Young men know even less about emergency contraception than young women do, which may be limiting access to an effective means of preventing unwanted pregnancies, researchers say.
“The big finding in our study is that young men had a lot less knowledge about emergency contraception than the young women that we surveyed, and even among the young women, knowledge wasn’t great,” Sheree Schrager, a member of the study team, told Reuters Health.
“About half of the women understood basic facts about emergency contraception, how you get it, how you use it, and the fact that male partners were also able to buy it over-the-counter for their female partners,” added Schrager, a researcher at Children’s Hospital Los Angeles, California.
“But young men had significantly lower knowledge then the young women did, and this is an opportunity for providers to reach out to young men in the hopes of reaching more young women to use emergency contraception,” she said.
Emergency contraception, sometimes called “the morning after pill,” prevents pregnancy after unprotected sex or when barrier methods of contraception fail. Currently, nine U.S. states allow pharmacists to dispense emergency contraception without a prescription under certain conditions, according to the Guttmacher Institute.
Unplanned pregnancies happen at higher rates in poor communities, and their health and economic consequences may be greater, the researchers write in The Journal of Family Planning and Reproductive Health Care.
Levonorgestrel (Plan B) has been the primary agent used for emergency contraception since its introduction in 2000, they note. But it’s promise for preventing up to half of unwanted pregnancies has gone unfulfilled, in part because of lack of knowledge and access to the drug.
Emergency contraceptive pills containing both progestin and estrogen (known as “combined” pills) reduce the risk of pregnancy by 75%. In other words, if 100 women use this type of pill after having unprotected sex, only 2 of them will get pregnant. Emergency insertion of a copper-T IUD reduces the risk of pregnancy by more than 99%.
While all of these types of emergency contraceptives are safe and effective, with the exception of the IUD (if used for ongoing contraception), they are not as good at preventing pregnancy as birth control that’s used before or during sex, like the pill or condom. If emergency contraception was the only type of birth control you used for an entire year, your annual risk of getting pregnant would probably be about 20% with progestin-only EC such as Plan B One-Step, Next Choice One Dose, Next Choice, Levonorgestrel Tablets and other progestin-only emergency contraceptive pills and 40% with “combined” emergency contraceptive pills. And that’s assuming you used emergency contraceptive pills perfectly, after each and every time you had unprotected sex. For this reason, health care providers generally recommend that, if you are sexually active, you should try to find a regular method of contraception other than emergency contraception that can work for you. (Find out more about your options here or use this free, interactive online tool or ARHP’s Method Match to help choose the best contraceptive method for you.)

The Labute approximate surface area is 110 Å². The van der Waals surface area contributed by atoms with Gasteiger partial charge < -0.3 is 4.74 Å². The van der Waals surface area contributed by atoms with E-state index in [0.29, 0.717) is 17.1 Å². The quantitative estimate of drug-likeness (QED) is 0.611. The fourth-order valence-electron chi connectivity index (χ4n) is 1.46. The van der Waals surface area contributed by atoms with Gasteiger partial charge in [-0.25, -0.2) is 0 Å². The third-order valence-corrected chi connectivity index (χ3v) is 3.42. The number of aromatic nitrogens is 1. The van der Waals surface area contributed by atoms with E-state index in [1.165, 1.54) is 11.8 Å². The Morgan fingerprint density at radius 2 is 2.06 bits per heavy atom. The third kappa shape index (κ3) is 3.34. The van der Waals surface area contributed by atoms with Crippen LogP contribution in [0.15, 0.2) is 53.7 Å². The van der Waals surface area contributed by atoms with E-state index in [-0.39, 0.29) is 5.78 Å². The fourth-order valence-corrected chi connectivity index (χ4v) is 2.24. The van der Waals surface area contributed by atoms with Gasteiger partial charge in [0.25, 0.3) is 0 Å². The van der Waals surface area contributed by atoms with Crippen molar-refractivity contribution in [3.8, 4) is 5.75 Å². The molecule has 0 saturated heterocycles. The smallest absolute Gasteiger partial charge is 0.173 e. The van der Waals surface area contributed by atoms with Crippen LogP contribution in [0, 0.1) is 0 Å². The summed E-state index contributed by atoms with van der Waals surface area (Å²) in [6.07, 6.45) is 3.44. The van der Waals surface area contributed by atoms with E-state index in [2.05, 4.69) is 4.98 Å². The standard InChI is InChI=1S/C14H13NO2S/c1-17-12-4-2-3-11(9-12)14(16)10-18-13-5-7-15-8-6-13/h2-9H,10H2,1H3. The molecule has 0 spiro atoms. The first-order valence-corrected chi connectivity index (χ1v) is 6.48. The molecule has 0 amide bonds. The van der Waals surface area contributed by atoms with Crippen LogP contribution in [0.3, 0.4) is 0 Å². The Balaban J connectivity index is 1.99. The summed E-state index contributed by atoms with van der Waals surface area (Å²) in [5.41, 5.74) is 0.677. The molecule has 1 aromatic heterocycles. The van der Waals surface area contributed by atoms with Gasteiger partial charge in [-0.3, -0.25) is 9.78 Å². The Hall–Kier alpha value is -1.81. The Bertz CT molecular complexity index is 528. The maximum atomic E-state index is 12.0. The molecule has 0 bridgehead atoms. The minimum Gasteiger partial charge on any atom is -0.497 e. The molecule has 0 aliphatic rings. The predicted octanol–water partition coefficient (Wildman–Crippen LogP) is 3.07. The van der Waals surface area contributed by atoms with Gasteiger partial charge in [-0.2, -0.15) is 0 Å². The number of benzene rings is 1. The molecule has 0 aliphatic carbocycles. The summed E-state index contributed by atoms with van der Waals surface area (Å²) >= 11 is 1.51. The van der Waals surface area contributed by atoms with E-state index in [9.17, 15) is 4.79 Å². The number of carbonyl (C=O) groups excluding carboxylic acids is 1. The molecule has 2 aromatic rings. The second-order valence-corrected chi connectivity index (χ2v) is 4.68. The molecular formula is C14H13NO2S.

To gauge how much older teens and young adults know about emergency contraception, the researchers enrolled 101 males and 97 females ages 18 to 25 into the study during 2008 and 2009. The participants were either patients at a free health care clinic in Los Angeles or had received physical screenings as part of their training for the Los Angeles Job Corps.
Most of the participants were Hispanic - about 61 percent. Another 13 percent were White and 16 percent were African American. The remaining 6 percent identified themselves as belonging to “other” ethnic groups. Almost three quarters had not completed high school.
About 36 percent of sexually experienced young women had used emergency contraception previously, while 18 percent of the sexually experienced males had partners who had used it.
The participants answered questionnaires that included items measuring their knowledge of facts about emergency contraception attitudes about using it. Composite scores were determined from the number of correct answers and ranged from 0 to 4.
The women’s average score was 2.85, while the men’s average score was 1.97.
About half the women and a third of the men knew that emergency contraception was available at pharmacies without a prescription.
Only 18 percent of the women and 8 percent of men knew that emergency contraceptives were available to women under the age of 18.